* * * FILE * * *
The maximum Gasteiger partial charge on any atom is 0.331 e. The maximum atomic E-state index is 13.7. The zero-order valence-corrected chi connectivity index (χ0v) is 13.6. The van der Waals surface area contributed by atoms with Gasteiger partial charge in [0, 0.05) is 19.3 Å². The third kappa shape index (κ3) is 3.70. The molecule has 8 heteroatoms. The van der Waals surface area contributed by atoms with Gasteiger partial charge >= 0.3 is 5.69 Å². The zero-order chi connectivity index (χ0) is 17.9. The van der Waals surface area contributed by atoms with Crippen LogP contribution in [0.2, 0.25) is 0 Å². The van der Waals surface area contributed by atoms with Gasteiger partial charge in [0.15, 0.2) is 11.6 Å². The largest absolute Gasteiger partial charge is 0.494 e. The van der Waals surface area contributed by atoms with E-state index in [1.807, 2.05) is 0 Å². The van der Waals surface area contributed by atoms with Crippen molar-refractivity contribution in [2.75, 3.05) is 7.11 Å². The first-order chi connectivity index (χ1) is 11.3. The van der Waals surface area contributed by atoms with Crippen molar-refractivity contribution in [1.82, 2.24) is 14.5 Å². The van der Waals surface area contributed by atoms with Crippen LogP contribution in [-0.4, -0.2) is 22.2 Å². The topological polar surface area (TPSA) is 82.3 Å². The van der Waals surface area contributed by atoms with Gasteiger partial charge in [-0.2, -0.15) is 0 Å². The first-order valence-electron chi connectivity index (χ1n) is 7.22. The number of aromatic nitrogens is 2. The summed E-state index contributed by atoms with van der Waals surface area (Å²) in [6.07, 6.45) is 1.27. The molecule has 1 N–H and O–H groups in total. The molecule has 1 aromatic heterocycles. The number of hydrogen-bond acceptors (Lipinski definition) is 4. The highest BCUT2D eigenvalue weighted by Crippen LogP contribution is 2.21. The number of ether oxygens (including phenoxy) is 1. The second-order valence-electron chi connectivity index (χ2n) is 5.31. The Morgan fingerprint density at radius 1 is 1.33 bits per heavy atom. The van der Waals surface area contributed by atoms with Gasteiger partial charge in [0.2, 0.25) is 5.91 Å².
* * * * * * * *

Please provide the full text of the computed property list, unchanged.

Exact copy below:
The maximum Gasteiger partial charge on any atom is 0.331 e. The maximum atomic E-state index is 13.7. The zero-order valence-corrected chi connectivity index (χ0v) is 13.6. The van der Waals surface area contributed by atoms with Gasteiger partial charge in [0, 0.05) is 19.3 Å². The third kappa shape index (κ3) is 3.70. The molecule has 8 heteroatoms. The van der Waals surface area contributed by atoms with Gasteiger partial charge >= 0.3 is 5.69 Å². The zero-order chi connectivity index (χ0) is 17.9. The van der Waals surface area contributed by atoms with Crippen LogP contribution in [0.2, 0.25) is 0 Å². The van der Waals surface area contributed by atoms with Gasteiger partial charge in [0.15, 0.2) is 11.6 Å². The largest absolute Gasteiger partial charge is 0.494 e. The van der Waals surface area contributed by atoms with E-state index in [1.807, 2.05) is 0 Å². The van der Waals surface area contributed by atoms with Crippen molar-refractivity contribution in [2.75, 3.05) is 7.11 Å². The first-order chi connectivity index (χ1) is 11.3. The van der Waals surface area contributed by atoms with Crippen molar-refractivity contribution in [1.82, 2.24) is 14.5 Å². The van der Waals surface area contributed by atoms with Crippen LogP contribution in [-0.4, -0.2) is 22.2 Å². The topological polar surface area (TPSA) is 82.3 Å². The van der Waals surface area contributed by atoms with Gasteiger partial charge in [-0.2, -0.15) is 0 Å². The first-order valence-electron chi connectivity index (χ1n) is 7.22. The number of aromatic nitrogens is 2. The summed E-state index contributed by atoms with van der Waals surface area (Å²) in [6.07, 6.45) is 1.27. The molecule has 1 N–H and O–H groups in total. The molecule has 1 aromatic heterocycles. The number of hydrogen-bond acceptors (Lipinski definition) is 4. The highest BCUT2D eigenvalue weighted by Crippen LogP contribution is 2.21. The number of ether oxygens (including phenoxy) is 1. The second-order valence-electron chi connectivity index (χ2n) is 5.31. The Morgan fingerprint density at radius 1 is 1.33 bits per heavy atom. The van der Waals surface area contributed by atoms with Gasteiger partial charge in [0.2, 0.25) is 5.91 Å².